In a world where Ford Sierra Cosworths sell for six figures and Subaru Impreza P1s are listed for £40,000, it’s becoming the norm to simply assume that all rare and interesting cars are shooting up in value.
Usually you’d be right to do so, especially with new and limited-edition supercars. Values skyrocket as soon as special cars hit the streets – or climate-controlled garages, which is too often the case. But we’ve stumbled upon a car that, for some odd reason, is hyper-exclusive, incredible to look at, drive and own, comes loaded with expensive options… and yet is depreciating.
By all the usual rules the McLaren 675LT should be swinging its way towards the half-million-pound mark by now. Built in a run of only 500, with most made unique with bespoke paint choices, combinations of options and even special one-off customisations courtesy of McLaren Special Operations.
But it isn’t nudging £500,000. The cheapest examples are half that. These lightweight monsters of road and track, which originally sold for £259,500 plus options, are worth less than they were new.
The only explanation we can think of is that the 720S has dampened enthusiasm for the older 675, While the newer, 4.0-litre car isn’t a limited edition and doesn’t carry the cachet of the ‘LT’ suffix, it does offer a step-change in performance and overall ability, at least in professional hands. It’s also less expensive. A lot less expensive.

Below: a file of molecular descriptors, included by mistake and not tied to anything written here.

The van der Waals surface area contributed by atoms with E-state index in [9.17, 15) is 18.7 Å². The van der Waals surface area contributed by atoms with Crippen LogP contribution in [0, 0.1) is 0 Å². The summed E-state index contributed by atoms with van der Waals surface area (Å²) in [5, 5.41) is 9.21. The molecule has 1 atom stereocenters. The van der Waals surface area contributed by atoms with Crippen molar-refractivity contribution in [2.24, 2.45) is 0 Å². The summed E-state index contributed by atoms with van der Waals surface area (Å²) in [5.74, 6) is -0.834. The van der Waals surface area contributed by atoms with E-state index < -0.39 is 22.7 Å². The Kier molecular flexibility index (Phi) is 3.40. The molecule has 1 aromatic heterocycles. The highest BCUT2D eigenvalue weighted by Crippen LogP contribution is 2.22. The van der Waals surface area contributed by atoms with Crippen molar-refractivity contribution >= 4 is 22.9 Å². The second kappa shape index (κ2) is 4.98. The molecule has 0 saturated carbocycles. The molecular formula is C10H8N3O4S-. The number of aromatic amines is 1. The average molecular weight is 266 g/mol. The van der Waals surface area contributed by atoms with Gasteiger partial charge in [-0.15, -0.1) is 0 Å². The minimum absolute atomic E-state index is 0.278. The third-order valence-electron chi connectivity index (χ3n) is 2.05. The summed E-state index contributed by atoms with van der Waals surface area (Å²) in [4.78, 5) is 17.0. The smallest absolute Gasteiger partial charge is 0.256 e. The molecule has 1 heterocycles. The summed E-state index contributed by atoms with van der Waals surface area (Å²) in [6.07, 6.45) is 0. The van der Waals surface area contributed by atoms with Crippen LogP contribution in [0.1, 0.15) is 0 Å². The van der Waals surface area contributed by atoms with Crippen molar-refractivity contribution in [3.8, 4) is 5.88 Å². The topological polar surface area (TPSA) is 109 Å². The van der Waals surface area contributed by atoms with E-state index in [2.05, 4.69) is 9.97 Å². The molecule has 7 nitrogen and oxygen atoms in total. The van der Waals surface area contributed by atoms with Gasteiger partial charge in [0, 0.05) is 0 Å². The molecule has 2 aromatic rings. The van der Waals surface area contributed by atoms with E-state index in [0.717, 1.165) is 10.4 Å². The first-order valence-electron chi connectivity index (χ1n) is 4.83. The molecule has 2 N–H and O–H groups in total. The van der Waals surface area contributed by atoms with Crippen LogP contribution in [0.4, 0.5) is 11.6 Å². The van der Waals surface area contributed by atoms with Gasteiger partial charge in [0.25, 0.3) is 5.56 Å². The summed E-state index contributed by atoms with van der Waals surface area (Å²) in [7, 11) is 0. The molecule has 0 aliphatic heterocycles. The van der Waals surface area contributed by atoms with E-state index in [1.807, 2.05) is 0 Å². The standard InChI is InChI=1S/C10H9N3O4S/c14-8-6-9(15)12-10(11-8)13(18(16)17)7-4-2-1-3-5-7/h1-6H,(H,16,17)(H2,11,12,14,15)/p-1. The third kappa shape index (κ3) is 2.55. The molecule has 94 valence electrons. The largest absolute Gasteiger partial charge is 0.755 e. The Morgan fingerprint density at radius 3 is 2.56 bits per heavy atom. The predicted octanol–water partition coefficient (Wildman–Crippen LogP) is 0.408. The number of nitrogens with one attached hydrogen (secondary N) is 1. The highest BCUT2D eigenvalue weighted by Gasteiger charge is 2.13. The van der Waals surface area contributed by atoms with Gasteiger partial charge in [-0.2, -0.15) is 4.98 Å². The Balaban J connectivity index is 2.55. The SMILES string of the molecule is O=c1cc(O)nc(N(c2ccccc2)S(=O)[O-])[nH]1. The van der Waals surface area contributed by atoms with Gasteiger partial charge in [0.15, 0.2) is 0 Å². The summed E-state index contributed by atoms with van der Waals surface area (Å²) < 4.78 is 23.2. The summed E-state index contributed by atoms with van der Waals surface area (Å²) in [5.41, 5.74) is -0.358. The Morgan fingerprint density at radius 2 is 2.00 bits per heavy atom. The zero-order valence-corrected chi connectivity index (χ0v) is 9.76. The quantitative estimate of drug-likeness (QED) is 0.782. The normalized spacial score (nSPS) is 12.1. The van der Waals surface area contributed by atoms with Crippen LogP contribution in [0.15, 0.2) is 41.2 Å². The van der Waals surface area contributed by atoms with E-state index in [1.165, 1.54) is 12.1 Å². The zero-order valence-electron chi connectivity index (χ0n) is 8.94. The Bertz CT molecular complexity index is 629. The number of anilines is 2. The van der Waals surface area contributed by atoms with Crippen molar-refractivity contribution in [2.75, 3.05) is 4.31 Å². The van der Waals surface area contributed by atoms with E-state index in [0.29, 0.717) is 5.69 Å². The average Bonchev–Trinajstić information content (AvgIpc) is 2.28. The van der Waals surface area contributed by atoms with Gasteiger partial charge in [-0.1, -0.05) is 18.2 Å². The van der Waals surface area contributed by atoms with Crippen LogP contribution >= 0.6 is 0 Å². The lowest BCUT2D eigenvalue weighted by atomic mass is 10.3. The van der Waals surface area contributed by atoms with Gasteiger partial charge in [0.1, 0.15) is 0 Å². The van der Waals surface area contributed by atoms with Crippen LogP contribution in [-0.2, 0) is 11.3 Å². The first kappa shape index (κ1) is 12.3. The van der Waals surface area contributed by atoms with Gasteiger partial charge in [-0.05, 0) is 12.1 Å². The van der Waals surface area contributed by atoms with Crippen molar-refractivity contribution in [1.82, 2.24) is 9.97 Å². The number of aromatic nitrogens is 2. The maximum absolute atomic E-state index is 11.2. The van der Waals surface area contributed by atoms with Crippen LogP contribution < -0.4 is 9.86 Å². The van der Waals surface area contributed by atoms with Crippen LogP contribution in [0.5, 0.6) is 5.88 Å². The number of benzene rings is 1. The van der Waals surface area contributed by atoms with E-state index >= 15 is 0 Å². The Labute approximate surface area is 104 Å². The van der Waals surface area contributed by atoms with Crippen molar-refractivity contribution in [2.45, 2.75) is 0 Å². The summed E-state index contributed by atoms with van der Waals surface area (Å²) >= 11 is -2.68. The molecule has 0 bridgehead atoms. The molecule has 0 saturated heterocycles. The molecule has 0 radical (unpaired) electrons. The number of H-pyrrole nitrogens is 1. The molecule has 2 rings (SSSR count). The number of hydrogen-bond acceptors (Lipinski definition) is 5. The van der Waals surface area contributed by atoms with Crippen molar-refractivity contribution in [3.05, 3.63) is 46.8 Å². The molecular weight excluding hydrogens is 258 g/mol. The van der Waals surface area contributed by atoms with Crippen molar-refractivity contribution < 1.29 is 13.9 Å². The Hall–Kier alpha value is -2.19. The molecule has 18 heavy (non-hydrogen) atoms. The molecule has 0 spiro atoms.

The bottom line is that the 675LT is depreciating. Whether it’s because the 720S is just too much better, or because 500 (plus another 500 convertible Spiders) isn’t a small enough number for this area of the market, you now have the chance to buy a 675LT for tens of thousands of pounds less than the first owner did.
Like this one, for sale with Romans International. Here we have a rather delicious-looking example finished in Mayan Spark orange paint from the MSO special paint palette. Among its optional extras are the £7890 carbonfibre exterior trim pack, a full-body paint protection film and, weirdly, soft-close doors.
Elsewhere on its spec sheet are carbon-ceramic brakes, swathes of Alcantara, sat-nav, cruise control, a rear-view camera with parking sensors all round, and even a McLaren-branded trickle charger to keep the battery healthy.
It has only covered 2622 miles in its two years on the road, but we’re fairly certain that would go up quite a lot if we got our hands on it. Unfortunately there’s the small matter of almost a quarter of a million pounds in the way.
But still; £249,950 for this car, which would have been at least £280,000 new, in a time when the used values of every Porsche GT3 RS of recent times are going bananas, seems like a no-brainer. We’re just off to buy a lottery ticket or 12.